GUEST BLOG—Beauty’s Vivifying Force by Betty Ann Jordan


“Beauty comes to us, with no work of our own;
then leaves us prepared to undergo a giant labour.”

— Elaine Scarry

As a young art student in the early 1970s, I acquired as my first reproduction to adorn the wall of my apartment White Plumes by Henri Matisse. A ravishing portrait of a woman in an ostrich-feather hat who is radiant against a molten red background, the painting remains an early 20th-century icon of gorgeousness. However, pictorial conventions changed over the ensuing decades: the French artist’s sun-drenched interiors and exotic nudes fell out of favour in the politically charged 1980s and 1990s. Beauty, especially in female form, had become problematic for the intelligentsia as it was linked to the male gaze and the reification of women’s bodies.

beautyIn her 1999 treatise On Beauty and Being Just, Harvard professor of aesthetics Elaine Scarry redeems Matisse, upholding his and other artists’ paeans to sensory delight as driving forces for equity and fairness in society. Armed with examples from literature and philosophy (Augustine and Rawls among them) she breaks ranks with the then-dominant thinking of her fellow, politically correct academics. Agreeing with Proust that “beauty always takes place in the particular, and if there are no particulars, the chances of seeing it go down,” Scarry describes her own epiphany involving palm trees (which she had dismissed as the ugliest of trees). This epiphany was triggered by Matisse’s Nice paintings in which palm fronds filtered light to transcendent effect. Taking her lead, on our first morning session in Toronto we will get to know each other better by engaging in an exercise in humility recommended by Scarry whereby participants are invited to recollect a personal intellectual and aesthetic error.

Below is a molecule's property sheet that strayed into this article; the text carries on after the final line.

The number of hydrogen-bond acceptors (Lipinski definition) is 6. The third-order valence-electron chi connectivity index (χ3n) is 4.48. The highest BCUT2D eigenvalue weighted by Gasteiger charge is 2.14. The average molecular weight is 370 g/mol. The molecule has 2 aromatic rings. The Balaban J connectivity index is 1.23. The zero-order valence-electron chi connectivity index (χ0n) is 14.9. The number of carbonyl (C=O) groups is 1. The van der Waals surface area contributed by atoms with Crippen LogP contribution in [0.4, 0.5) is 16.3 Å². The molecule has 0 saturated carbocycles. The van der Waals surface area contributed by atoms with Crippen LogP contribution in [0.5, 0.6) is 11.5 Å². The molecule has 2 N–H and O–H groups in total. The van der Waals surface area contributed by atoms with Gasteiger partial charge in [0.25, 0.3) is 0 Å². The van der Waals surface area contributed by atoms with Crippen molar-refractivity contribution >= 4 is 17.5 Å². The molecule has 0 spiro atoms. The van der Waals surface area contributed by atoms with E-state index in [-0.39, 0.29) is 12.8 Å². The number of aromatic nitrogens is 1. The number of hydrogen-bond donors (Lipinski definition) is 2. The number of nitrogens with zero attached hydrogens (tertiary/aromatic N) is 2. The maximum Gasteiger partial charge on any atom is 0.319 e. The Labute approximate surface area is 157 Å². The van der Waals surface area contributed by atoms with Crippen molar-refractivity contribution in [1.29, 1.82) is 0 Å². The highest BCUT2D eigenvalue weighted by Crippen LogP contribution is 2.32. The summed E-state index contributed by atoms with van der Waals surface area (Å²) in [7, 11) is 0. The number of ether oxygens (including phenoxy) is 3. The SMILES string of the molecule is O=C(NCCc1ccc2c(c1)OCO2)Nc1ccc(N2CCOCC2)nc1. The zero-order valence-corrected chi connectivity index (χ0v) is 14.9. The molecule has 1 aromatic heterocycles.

beautyThe second part of the book revolves around justice: Scarry proclaims that “beautiful things give rise to ‘fairness’ not just in the sense of loveliness, but also in the ideal arrangement of society, distinguished by ‘a symmetry of everyone’s relation to one another.” The author makes the case for beauty as an undervalued but galvanizing force for the common good while acknowledging that transcendent cultural expressions have become significantly unmoored from the sacred spaces and religious agendas. “Beauty is a starting place for education,” Scarry asserts, suggesting that close consideration (such as that in which we will engage in this summer at Toronto Pursuits,) plays a key role in the essential redistribution of “vivifying” beauty.

To up the aesthetic quotient, each day’s discussions will be bolstered by slide-shows of pertinent artworks. Mindful of beauty’s connection to the rhythms of spoken language (and rowing), we will also read poems by Emily Dickinson and Gerard Manley Hopkins that evoke how it feels to be in error. To round out our week, the group will take several optional field trips to museums, including a visit to a major exhibition.

You can click on the link to learn more about my seminar, Speaking of Beauty. I’ll look forward to meeting you at Toronto Pursuits 2016!

– Betty Ann


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